FIRST Robotics Competition

What is the FIRST Robotics Competition?

FIRST stands for “For Inspiration and Recognition of Science and Technology.”

FIRST Robotics Competition (FRC) is an international high school robotics competition. Each year, teams of high school students and mentors work during a six-week period to build game-playing robots that weigh up to 120 pounds.

Our experience

AERIAL ASSIST – FRC 2014

Two Alliances of three robots were to score in low or high goals with yoga balls. Robot Alliances were able to score additional points if the ball passed to another robot and even more if the pass was shot over a bar.

This was Team 5049’s first year at the First Robotics Competition, at the Las Vegas Regionals.

RECYCLE RUSH – FRC 2015

Two Alliance of three robots picked up storage totes and stacked them. The higher the stack that was created, the greater the points. Garbage cans were stacked on top of them for additional points. Pool noodles would be inserted in the cans for more points.

This was Team 5049’s second year to compete. The team created a robot that lifted up totes and stacked them using a pulley mechanism.

 

FIRST STRONGHOLD – FRC 2016

Two Alliances of three robots embarked on a quest to breach their opponents’ fortifications, weaken their tower with boulders, and capture the opposing tower. Robots scored points by breaching their opponents’ defenses and scoring boulders through goals in the opposing tower. During the final 20 seconds of the Quest, robots could surround and scale the opposing tower to capture it.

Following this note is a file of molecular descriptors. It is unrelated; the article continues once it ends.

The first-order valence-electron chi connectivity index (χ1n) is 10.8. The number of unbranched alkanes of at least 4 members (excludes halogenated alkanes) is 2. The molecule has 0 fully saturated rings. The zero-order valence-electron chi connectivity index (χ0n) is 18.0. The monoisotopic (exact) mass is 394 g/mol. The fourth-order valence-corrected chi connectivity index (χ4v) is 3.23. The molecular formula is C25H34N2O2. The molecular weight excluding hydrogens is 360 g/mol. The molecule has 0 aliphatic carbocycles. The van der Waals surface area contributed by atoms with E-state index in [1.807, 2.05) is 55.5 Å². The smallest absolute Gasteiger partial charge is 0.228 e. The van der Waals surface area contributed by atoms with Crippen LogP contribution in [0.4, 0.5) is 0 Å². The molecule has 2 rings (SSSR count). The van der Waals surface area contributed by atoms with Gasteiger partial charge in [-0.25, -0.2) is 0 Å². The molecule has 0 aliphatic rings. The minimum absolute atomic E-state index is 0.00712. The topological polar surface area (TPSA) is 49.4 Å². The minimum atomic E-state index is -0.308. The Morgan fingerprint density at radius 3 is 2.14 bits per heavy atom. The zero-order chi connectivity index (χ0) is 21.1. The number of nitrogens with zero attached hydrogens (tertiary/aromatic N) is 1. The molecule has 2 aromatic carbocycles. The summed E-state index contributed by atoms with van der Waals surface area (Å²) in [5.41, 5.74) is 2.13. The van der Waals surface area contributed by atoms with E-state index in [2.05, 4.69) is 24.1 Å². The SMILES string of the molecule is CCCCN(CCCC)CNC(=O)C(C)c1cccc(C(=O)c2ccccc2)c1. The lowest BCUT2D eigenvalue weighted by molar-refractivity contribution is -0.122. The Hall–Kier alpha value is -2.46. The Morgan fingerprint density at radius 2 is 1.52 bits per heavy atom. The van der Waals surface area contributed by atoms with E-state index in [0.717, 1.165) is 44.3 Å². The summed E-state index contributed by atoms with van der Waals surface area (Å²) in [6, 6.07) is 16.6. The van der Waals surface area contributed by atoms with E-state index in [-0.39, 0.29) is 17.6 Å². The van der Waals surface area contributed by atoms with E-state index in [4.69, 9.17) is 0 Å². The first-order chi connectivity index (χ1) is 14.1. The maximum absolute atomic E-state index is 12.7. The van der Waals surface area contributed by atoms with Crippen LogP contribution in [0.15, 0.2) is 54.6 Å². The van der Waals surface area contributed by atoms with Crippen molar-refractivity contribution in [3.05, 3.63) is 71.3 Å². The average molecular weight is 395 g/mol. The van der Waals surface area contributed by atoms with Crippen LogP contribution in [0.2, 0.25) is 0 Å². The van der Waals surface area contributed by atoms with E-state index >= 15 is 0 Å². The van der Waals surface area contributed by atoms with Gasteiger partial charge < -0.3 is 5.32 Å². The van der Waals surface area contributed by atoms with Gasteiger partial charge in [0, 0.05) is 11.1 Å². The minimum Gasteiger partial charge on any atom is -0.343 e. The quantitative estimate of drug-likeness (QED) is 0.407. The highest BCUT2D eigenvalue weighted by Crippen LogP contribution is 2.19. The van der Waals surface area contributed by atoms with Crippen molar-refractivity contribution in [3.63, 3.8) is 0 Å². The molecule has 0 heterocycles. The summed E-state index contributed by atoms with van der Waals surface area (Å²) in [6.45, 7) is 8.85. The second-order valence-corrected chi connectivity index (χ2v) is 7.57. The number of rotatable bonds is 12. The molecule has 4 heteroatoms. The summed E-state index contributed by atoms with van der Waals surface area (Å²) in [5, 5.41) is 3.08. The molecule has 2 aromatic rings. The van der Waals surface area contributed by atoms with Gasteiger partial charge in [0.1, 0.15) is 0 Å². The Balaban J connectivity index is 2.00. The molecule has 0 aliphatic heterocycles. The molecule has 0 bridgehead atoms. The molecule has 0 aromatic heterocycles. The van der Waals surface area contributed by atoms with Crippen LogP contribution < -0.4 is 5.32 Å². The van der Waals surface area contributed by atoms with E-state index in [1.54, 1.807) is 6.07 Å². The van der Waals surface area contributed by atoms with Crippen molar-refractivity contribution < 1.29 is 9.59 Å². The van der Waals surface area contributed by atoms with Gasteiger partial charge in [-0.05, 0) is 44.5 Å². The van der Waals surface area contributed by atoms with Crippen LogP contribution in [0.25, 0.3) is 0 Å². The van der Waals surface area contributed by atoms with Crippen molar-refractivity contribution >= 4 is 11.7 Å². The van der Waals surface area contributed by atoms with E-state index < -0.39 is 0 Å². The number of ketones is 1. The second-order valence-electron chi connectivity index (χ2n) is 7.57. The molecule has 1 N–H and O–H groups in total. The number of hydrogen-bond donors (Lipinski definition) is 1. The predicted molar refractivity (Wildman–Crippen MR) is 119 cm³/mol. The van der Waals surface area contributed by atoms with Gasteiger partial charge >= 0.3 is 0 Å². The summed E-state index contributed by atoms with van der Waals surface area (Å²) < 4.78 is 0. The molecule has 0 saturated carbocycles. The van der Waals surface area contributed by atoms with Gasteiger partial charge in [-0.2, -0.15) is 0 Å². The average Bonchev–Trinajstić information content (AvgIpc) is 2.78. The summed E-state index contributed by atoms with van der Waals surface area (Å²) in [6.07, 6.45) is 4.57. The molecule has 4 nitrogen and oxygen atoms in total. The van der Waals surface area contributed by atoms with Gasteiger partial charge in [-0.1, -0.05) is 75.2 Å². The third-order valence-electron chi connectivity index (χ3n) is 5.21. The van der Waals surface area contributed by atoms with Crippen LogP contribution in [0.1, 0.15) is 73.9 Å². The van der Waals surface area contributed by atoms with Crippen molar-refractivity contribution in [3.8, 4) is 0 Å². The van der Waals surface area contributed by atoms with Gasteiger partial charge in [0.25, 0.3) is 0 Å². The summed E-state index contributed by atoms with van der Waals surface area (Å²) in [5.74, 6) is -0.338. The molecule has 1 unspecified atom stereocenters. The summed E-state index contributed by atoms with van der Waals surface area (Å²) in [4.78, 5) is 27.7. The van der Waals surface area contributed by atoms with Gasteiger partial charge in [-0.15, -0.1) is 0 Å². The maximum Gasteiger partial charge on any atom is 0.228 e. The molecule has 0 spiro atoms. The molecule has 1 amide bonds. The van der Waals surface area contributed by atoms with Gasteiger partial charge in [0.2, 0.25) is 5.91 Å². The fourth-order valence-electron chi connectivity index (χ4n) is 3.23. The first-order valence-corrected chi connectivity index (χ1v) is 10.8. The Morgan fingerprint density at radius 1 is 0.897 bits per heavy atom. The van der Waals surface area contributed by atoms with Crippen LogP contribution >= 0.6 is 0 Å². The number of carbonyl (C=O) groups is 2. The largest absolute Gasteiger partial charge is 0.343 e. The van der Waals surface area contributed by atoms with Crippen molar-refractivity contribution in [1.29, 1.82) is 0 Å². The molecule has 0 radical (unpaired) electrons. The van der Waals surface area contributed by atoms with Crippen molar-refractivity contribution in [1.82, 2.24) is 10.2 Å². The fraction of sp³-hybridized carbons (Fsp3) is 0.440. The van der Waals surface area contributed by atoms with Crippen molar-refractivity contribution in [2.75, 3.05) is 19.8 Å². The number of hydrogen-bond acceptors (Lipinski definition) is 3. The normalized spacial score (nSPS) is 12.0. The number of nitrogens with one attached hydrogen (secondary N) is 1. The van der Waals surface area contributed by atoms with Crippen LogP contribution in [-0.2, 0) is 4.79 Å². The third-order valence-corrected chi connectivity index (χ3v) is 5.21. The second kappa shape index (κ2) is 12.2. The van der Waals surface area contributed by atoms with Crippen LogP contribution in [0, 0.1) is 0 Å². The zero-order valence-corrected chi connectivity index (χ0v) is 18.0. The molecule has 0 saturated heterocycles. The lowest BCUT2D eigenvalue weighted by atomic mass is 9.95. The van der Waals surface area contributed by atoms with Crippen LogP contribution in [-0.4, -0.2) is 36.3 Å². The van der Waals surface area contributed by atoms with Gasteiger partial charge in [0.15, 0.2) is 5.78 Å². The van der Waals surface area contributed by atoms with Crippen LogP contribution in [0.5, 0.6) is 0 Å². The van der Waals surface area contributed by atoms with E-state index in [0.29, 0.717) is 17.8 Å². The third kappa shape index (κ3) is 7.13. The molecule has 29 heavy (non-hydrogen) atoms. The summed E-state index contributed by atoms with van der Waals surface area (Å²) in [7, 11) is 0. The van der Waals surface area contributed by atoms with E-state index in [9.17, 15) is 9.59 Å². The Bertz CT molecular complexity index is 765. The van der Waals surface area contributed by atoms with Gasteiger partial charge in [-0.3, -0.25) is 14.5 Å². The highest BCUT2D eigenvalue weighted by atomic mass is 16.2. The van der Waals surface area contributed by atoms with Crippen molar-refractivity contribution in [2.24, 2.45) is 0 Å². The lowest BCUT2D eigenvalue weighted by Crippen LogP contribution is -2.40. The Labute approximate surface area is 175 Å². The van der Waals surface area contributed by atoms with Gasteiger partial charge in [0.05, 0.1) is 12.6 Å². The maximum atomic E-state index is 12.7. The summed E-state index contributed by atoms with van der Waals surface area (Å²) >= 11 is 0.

During this year, Team 5049 from Sunrise Mountain High School entered the regional competition once again in Las Vegas, Nevada. The team created a robot that was able to suck in balls and push the balls out of the same mechanism. The team used pneumatics for the first time and performed the best it ever had at this competition. The team placed 4th in the Las Vegas Regional. What a year!

Want to learn more?

Visit the FIRST Robotics Competition website: http://www.firstinspires.org/robotics/frc